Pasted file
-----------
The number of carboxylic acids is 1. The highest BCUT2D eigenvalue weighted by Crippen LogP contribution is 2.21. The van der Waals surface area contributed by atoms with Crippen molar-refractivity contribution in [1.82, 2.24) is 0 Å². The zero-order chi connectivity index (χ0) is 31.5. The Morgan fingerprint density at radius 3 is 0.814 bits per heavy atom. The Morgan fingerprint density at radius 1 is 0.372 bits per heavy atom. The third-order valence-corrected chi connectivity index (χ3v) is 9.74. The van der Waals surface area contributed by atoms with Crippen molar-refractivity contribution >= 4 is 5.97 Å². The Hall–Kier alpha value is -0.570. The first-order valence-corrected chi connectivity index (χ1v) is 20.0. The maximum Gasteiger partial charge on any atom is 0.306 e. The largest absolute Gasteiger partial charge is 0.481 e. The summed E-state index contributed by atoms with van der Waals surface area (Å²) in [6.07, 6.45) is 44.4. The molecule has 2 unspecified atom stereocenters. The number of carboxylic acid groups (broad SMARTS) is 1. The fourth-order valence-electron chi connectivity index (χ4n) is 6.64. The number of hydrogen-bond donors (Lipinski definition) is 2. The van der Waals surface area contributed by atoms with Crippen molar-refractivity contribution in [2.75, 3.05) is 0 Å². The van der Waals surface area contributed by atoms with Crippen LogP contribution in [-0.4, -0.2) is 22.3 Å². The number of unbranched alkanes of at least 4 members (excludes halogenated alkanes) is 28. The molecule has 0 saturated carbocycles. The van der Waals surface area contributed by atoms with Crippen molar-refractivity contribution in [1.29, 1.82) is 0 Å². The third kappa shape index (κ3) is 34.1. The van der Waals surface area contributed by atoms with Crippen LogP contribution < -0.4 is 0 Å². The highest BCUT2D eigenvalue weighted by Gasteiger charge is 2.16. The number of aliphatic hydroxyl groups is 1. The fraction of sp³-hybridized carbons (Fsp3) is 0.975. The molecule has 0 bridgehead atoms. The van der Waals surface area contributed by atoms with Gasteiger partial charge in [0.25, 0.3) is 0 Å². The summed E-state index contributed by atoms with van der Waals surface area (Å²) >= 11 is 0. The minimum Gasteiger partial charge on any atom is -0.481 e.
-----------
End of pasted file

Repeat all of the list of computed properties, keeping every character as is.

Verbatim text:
The number of carboxylic acids is 1. The highest BCUT2D eigenvalue weighted by Crippen LogP contribution is 2.21. The van der Waals surface area contributed by atoms with Crippen molar-refractivity contribution in [1.82, 2.24) is 0 Å². The zero-order chi connectivity index (χ0) is 31.5. The Morgan fingerprint density at radius 3 is 0.814 bits per heavy atom. The Morgan fingerprint density at radius 1 is 0.372 bits per heavy atom. The third-order valence-corrected chi connectivity index (χ3v) is 9.74. The van der Waals surface area contributed by atoms with Crippen molar-refractivity contribution >= 4 is 5.97 Å². The Hall–Kier alpha value is -0.570. The first-order valence-corrected chi connectivity index (χ1v) is 20.0. The maximum Gasteiger partial charge on any atom is 0.306 e. The largest absolute Gasteiger partial charge is 0.481 e. The summed E-state index contributed by atoms with van der Waals surface area (Å²) in [6.07, 6.45) is 44.4. The molecule has 2 unspecified atom stereocenters. The number of carboxylic acid groups (broad SMARTS) is 1. The fourth-order valence-electron chi connectivity index (χ4n) is 6.64. The number of hydrogen-bond donors (Lipinski definition) is 2. The van der Waals surface area contributed by atoms with Crippen molar-refractivity contribution in [2.75, 3.05) is 0 Å². The van der Waals surface area contributed by atoms with Crippen LogP contribution in [-0.4, -0.2) is 22.3 Å². The number of unbranched alkanes of at least 4 members (excludes halogenated alkanes) is 28. The molecule has 0 saturated carbocycles. The van der Waals surface area contributed by atoms with Crippen molar-refractivity contribution in [1.29, 1.82) is 0 Å². The third kappa shape index (κ3) is 34.1. The van der Waals surface area contributed by atoms with Crippen LogP contribution < -0.4 is 0 Å². The highest BCUT2D eigenvalue weighted by Gasteiger charge is 2.16. The number of aliphatic hydroxyl groups is 1. The fraction of sp³-hybridized carbons (Fsp3) is 0.975. The molecule has 0 bridgehead atoms. The van der Waals surface area contributed by atoms with Gasteiger partial charge in [0.25, 0.3) is 0 Å². The summed E-state index contributed by atoms with van der Waals surface area (Å²) >= 11 is 0. The minimum Gasteiger partial charge on any atom is -0.481 e.